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The article below appeared in The Royal Edinburgh Military Tattoo programme and media coverage.

Hjaltibonhoga - The Shetland Fiddlers

Hjaltibonhoga represents the finest in Scotland's fiddle tradition, all from the spiritual home of fiddle, Shetland. As the United Kingdom's most northerly region, the Islands have a unique identity and take immense pride in their local community.


A sea-locked, Island and archipelago situated 300 miles north of Scotland's capital city of Edinburgh, Shetland's location has nurtured a near unique style of traditional fiddle music with early influences steeped in Scandinavia.

The sea which surrounds Shetland is a lifeline for Islanders, an integral part of its history and its culture, and home to some of the most wonderful natural wildlife in Scotland.

The Sumburgh cliffs at the southernmost tip of Shetland are home to thousands of seabirds with Puffins, Guillemots, Razorbills, Fulmars, Kittiwakes and Shags all residing there.

The Island of Noss is home to in the region of 20,000 Gannets, 40,000 Guillemots and 5,000 Kittiwakes which coat just over a mile of cliff face. This visual myriad and soundscape leaves the spectator astounded.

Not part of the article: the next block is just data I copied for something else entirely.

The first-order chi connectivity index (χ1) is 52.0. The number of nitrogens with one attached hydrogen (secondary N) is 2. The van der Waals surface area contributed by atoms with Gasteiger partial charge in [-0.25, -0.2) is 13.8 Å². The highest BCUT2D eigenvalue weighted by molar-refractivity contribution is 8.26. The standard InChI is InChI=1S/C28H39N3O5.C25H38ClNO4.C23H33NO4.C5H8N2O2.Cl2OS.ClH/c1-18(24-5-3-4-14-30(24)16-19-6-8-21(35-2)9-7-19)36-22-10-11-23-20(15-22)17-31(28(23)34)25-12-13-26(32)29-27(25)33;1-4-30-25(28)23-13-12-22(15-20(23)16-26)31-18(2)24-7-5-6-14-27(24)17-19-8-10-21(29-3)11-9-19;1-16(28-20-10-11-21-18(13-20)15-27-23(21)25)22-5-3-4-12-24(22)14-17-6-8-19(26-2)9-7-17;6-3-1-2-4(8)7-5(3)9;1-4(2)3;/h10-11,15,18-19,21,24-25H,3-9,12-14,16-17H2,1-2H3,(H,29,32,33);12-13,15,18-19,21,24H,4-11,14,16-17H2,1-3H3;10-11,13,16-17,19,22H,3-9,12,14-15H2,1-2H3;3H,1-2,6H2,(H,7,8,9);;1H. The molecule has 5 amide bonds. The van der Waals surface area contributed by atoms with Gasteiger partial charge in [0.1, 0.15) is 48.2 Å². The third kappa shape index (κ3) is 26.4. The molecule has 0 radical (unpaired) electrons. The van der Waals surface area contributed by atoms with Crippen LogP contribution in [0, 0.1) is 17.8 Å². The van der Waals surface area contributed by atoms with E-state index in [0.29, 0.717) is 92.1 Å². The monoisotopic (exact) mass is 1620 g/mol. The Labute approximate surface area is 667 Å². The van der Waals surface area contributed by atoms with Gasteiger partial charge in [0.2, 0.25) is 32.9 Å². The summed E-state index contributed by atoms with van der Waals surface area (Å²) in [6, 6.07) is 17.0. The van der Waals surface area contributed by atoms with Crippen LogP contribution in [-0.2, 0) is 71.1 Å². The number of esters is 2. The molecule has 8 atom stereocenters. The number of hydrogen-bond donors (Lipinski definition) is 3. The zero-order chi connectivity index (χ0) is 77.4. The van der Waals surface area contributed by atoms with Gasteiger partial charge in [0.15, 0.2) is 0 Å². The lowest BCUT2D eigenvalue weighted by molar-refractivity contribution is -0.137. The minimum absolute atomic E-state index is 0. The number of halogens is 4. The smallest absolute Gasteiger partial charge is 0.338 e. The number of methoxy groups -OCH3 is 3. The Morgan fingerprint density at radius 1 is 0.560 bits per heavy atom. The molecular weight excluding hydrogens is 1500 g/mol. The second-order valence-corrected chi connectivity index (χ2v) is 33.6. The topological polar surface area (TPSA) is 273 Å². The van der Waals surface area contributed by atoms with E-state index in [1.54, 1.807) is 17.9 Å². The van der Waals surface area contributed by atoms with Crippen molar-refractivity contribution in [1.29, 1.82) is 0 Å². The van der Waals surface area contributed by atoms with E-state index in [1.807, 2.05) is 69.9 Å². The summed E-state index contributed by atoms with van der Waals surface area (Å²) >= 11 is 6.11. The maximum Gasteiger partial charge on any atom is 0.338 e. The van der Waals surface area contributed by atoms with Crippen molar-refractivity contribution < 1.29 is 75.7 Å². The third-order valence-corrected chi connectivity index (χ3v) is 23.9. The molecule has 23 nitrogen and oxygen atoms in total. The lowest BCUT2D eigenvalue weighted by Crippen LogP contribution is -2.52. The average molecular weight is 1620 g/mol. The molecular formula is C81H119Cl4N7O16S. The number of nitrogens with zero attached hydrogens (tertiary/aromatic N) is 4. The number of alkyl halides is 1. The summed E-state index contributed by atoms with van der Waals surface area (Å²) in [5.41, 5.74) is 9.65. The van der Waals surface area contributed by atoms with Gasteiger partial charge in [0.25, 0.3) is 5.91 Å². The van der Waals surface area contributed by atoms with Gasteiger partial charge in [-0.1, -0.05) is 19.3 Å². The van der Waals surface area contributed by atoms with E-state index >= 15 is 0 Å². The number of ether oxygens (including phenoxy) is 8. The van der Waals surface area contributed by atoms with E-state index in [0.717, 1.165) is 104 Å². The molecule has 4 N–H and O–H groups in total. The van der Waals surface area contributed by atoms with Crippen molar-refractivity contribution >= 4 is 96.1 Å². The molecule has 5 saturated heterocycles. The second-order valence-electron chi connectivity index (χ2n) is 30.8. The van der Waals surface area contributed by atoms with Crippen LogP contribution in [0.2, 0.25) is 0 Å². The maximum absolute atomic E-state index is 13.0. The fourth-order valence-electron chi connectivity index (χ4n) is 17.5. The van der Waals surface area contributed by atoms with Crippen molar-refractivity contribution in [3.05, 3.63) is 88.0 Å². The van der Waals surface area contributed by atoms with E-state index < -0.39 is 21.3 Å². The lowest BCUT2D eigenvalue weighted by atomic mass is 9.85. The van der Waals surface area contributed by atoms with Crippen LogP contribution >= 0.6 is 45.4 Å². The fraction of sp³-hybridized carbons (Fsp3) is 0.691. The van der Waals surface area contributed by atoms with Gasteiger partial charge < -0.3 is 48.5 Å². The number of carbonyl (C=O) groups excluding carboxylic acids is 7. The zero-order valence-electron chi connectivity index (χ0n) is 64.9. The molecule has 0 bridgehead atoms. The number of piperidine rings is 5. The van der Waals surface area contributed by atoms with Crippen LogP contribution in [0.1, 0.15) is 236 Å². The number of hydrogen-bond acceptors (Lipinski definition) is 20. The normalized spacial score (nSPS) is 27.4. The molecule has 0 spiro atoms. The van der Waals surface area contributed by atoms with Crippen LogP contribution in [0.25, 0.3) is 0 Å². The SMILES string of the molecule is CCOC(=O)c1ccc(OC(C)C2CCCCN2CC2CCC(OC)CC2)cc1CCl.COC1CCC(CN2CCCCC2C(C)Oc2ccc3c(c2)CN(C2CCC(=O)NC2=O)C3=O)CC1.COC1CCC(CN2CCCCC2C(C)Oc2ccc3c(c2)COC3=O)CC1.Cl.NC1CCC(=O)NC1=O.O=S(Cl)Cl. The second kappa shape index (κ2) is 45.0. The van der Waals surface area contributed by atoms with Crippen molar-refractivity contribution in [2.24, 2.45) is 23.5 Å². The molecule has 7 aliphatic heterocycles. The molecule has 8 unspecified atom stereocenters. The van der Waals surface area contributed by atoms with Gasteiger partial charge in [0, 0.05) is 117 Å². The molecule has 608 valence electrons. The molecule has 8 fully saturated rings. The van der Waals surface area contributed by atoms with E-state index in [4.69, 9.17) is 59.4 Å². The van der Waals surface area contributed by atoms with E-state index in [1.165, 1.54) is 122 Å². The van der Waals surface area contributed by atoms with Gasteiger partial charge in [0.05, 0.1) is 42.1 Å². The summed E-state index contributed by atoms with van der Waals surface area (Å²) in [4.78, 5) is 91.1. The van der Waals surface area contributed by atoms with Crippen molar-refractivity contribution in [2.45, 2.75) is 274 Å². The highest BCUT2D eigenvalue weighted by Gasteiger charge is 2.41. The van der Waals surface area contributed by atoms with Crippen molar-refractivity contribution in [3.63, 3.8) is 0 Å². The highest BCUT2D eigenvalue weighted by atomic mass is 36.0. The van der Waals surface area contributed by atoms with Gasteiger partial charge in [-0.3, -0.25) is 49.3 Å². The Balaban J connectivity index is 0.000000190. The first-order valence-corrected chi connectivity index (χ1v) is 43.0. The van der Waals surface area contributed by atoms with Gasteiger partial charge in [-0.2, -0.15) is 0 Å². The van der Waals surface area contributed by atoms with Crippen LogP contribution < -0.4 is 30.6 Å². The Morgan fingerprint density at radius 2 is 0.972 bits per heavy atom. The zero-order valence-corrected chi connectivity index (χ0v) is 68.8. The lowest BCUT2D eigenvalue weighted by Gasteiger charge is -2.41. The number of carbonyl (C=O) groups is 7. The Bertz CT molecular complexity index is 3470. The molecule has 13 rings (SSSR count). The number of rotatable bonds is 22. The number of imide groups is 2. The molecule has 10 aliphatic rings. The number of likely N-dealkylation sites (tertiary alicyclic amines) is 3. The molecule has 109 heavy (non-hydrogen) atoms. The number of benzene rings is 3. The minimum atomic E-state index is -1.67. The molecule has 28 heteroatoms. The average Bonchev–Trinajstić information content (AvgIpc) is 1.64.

Hermaness and Saxaford, near the former RAF base in the most northerly Island of Unst, is home to over 100,000 Puffins living alongside Gannets and the Great Skua, locally known as the 'Bonxie', which is feared by bird and human alike for its predatory diving skills.

Hjaltibonhoga, which means 'Shetland, my spiritual home', first performed at The Royal Edinburgh Military Tattoo in 2014 and are honoured to make their fifth appearance on the Esplanade, paying homage to nature and flight by performing 'The Order of the Storm Birds'.


Here's some photos from Hjaltibonhoga's month on the Esplanade. 


Hjaltibonhoga's set - Order of the Storm Birds. 

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